Unfortunately, Mary Lou mistakes Chip's call as coming from Robbie, and practically melts in a pool of passion. So you know that there's going to be hell to pay when Chip shows up on her doorstep. Meanwhile, where to take her on a date. Bowling? Dancing? Shoplifting? All the family members have suggestions, but Ernie--as far as I'm concerned--hits the bullseye. "Take her up to Lookout Mountain and camp overnight".
Way to push Chip into Studville, Ernie!
As predicted, Mary Lou throws a hissy fit when she discovers it's Chip, not Robbie, who's her date for the night. Steve and Mary Lou's Dad iron out all the wrinkles (as dads do), and Mary Lou succumbs to the date.
Returning home afterwards, Chip finds a plate of cookies and milk laid out for him by Uncle Charley. Secretly, Chip was hoping for a hit off Charley's favorite pint of cheap Scotch hidden behind the cereal, but no dice. Charley already finished it off.

Randoms:
A quick scene of Mary Lou's house inadvertently reveals one of the backlot studio buildings sitting directly behind it.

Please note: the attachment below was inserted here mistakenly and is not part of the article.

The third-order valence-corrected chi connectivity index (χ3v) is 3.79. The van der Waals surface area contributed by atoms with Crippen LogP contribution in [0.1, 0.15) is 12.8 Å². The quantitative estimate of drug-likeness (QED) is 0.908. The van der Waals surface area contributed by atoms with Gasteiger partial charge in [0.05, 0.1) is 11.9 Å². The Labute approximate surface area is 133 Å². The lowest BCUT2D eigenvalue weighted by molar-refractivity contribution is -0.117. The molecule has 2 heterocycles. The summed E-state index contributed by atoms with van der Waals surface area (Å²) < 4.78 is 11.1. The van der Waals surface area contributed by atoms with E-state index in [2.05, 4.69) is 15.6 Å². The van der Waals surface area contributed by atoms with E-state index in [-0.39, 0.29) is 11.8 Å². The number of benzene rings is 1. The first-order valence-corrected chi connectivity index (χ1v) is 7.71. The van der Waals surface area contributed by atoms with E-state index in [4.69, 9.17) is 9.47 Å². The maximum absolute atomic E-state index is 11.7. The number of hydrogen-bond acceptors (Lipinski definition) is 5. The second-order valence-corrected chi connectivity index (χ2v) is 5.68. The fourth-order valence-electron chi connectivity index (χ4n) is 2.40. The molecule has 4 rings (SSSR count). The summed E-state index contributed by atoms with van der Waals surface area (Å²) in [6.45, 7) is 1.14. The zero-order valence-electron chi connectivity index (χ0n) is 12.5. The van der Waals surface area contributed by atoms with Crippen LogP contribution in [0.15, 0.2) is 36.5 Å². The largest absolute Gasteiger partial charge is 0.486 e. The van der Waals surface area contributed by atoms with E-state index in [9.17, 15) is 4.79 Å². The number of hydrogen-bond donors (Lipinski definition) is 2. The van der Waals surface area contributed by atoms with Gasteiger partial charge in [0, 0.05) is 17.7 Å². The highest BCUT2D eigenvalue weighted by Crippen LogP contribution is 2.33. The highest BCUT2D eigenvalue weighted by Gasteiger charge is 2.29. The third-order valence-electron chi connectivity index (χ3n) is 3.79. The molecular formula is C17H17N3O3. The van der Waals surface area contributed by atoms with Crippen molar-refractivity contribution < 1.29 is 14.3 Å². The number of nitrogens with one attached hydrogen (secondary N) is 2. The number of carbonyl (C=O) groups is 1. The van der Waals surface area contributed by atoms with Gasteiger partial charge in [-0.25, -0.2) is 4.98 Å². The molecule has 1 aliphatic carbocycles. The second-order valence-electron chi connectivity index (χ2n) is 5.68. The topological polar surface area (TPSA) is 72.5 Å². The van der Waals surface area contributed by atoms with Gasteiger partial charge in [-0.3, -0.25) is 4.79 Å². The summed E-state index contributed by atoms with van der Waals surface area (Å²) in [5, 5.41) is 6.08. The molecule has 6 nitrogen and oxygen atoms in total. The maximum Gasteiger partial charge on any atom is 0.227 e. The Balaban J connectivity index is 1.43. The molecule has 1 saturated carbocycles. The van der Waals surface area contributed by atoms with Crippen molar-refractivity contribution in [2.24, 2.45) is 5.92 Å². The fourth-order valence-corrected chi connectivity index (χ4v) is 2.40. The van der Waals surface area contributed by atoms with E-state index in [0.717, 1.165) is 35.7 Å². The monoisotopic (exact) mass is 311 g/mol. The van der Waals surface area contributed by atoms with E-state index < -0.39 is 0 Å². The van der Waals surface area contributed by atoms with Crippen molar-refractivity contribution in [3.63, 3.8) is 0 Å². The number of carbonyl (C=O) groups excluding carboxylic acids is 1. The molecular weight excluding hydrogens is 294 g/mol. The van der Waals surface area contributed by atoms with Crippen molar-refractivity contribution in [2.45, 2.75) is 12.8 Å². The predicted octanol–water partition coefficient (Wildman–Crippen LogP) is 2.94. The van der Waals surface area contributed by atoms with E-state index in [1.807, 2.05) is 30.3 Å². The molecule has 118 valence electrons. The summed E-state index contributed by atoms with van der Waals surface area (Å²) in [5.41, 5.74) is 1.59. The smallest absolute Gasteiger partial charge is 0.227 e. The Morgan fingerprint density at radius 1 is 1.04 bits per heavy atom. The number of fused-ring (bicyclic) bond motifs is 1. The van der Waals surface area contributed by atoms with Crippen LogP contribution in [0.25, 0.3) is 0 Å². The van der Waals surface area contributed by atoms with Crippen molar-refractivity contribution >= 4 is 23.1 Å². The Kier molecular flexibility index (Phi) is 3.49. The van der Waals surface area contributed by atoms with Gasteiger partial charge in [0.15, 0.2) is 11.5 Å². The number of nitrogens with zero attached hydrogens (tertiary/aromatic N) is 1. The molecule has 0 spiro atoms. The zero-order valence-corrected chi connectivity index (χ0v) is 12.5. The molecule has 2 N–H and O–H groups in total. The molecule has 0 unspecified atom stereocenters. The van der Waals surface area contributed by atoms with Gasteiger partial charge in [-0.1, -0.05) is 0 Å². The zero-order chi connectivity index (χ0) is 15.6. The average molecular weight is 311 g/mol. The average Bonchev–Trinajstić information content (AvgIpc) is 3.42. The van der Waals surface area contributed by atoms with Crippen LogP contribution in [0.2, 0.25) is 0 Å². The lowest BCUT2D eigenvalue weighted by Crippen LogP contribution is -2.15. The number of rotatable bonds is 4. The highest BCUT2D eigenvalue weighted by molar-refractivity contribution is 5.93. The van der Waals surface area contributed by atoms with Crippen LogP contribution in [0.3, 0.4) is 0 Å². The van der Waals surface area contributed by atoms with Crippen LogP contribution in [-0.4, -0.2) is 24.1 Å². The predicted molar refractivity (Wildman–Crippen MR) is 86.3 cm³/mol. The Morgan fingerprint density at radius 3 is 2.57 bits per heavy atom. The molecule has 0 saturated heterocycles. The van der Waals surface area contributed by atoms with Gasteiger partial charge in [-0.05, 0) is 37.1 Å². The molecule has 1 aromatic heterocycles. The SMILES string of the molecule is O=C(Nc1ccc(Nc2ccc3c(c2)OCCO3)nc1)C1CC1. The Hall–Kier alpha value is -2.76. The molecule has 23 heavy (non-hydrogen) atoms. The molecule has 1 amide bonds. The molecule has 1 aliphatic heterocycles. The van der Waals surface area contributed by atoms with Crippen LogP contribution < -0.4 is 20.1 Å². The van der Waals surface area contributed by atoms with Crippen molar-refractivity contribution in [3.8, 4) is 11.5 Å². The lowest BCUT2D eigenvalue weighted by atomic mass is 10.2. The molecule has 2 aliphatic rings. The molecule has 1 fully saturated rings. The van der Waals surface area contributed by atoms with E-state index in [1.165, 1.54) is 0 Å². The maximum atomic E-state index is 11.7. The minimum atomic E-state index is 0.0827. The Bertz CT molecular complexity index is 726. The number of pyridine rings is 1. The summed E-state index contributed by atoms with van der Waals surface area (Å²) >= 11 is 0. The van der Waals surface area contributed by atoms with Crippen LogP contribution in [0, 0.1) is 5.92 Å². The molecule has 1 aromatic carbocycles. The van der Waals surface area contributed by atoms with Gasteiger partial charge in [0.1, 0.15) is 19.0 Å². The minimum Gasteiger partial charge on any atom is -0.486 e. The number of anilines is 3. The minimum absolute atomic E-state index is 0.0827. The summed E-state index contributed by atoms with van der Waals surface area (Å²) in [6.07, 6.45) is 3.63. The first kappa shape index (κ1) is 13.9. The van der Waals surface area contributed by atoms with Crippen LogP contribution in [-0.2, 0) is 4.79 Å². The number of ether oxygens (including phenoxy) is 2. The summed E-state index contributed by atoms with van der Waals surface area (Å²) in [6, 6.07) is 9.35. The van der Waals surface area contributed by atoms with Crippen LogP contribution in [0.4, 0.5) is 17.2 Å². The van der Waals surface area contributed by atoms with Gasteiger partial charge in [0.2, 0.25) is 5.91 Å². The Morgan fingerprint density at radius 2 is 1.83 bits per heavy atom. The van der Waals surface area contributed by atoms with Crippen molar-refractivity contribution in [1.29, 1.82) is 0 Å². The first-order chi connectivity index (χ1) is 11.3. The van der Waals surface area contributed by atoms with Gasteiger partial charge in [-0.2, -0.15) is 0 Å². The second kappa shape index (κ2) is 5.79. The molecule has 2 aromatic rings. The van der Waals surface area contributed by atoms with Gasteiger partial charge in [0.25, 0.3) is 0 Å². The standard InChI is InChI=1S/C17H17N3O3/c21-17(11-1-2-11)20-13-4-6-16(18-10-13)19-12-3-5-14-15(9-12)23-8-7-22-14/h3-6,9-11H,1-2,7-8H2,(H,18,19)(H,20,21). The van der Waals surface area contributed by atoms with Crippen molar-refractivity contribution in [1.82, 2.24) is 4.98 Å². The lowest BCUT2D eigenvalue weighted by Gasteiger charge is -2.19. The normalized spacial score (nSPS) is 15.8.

Chip ends up taking Mary Lou to see a movie "Surfin' Sweethearts", starring a fictional heartthrob Don Hanafy.

The song "Hello Mary Lou" was written by Gene Pitney and performed by Ricky Nelson in 1961 as the "B" side of his more famous "Traveling Man" hit. It wasn't featured in this episode, just an interesting little tidbit I threw in.
 
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Jeff Flugel

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Episode Commentary
My Three Sons
"Mary Lou" (S6E7)
Good stuff as always, Russ! Growing up, it was only the later Ernie / Uncle Charley seasons that I had a chance to see. I got the Season 1 DVD set last summer and have been diggin' the heck out of the William Frawley "Uncle Bub" era of show, despite the terrible music replacement issues imposed by CBS / Paramount. Really enjoy the core cast of family members, and - in the first season, at least - there are some really offbeat and creative episodes for a 60s sitcom.
 

bmasters9

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I got the Season 1 DVD set last summer and have been diggin' the heck out of the William Frawley "Uncle Bub" era of show, despite the terrible music replacement issues imposed by CBS / Paramount.
I guess that if you're not familiar with the music (if you've never seen the show before, and you don't know what's there [I take it you haven't and you don't]), the show is far easier to enjoy than if you had a familiarity with every piece of original music that was there.